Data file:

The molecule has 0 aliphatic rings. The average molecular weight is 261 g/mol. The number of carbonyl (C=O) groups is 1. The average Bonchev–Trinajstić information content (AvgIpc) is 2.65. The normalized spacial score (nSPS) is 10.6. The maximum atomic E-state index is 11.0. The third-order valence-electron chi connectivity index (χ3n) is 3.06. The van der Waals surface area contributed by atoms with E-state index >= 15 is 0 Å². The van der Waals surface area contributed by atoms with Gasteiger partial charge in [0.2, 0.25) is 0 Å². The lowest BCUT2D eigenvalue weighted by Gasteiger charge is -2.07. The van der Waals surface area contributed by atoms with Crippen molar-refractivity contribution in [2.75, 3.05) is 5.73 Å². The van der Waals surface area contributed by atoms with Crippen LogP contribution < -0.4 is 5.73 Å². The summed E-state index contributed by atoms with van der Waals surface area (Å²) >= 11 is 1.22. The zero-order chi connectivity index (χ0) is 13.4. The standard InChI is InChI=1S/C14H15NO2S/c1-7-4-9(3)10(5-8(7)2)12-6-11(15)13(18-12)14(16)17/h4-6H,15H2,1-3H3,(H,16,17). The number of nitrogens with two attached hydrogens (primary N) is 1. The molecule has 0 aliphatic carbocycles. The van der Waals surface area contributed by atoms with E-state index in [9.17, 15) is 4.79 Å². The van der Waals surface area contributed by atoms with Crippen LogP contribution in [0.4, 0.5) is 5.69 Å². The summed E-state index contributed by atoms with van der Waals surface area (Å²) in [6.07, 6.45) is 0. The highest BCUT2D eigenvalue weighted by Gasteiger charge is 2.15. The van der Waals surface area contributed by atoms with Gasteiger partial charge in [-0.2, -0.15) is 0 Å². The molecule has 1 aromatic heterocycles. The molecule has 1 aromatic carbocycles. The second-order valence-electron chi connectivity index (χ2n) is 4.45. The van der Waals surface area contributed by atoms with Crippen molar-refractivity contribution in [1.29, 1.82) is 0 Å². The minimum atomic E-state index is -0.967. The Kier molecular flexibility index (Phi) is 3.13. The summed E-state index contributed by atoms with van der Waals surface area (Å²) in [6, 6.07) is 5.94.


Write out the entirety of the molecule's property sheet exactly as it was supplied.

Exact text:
The molecule has 0 aliphatic rings. The average molecular weight is 261 g/mol. The number of carbonyl (C=O) groups is 1. The average Bonchev–Trinajstić information content (AvgIpc) is 2.65. The normalized spacial score (nSPS) is 10.6. The maximum atomic E-state index is 11.0. The third-order valence-electron chi connectivity index (χ3n) is 3.06. The van der Waals surface area contributed by atoms with E-state index >= 15 is 0 Å². The van der Waals surface area contributed by atoms with Gasteiger partial charge in [0.2, 0.25) is 0 Å². The lowest BCUT2D eigenvalue weighted by Gasteiger charge is -2.07. The van der Waals surface area contributed by atoms with Crippen molar-refractivity contribution in [2.75, 3.05) is 5.73 Å². The van der Waals surface area contributed by atoms with Crippen LogP contribution < -0.4 is 5.73 Å². The summed E-state index contributed by atoms with van der Waals surface area (Å²) >= 11 is 1.22. The zero-order chi connectivity index (χ0) is 13.4. The standard InChI is InChI=1S/C14H15NO2S/c1-7-4-9(3)10(5-8(7)2)12-6-11(15)13(18-12)14(16)17/h4-6H,15H2,1-3H3,(H,16,17). The number of nitrogens with two attached hydrogens (primary N) is 1. The molecule has 0 aliphatic carbocycles. The van der Waals surface area contributed by atoms with E-state index in [9.17, 15) is 4.79 Å². The van der Waals surface area contributed by atoms with Crippen LogP contribution in [0.4, 0.5) is 5.69 Å². The summed E-state index contributed by atoms with van der Waals surface area (Å²) in [6.07, 6.45) is 0. The highest BCUT2D eigenvalue weighted by Gasteiger charge is 2.15. The van der Waals surface area contributed by atoms with Gasteiger partial charge in [-0.2, -0.15) is 0 Å². The molecule has 1 aromatic heterocycles. The molecule has 1 aromatic carbocycles. The second-order valence-electron chi connectivity index (χ2n) is 4.45. The van der Waals surface area contributed by atoms with Crippen molar-refractivity contribution in [1.29, 1.82) is 0 Å². The minimum atomic E-state index is -0.967. The Kier molecular flexibility index (Phi) is 3.13. The summed E-state index contributed by atoms with van der Waals surface area (Å²) in [6, 6.07) is 5.94.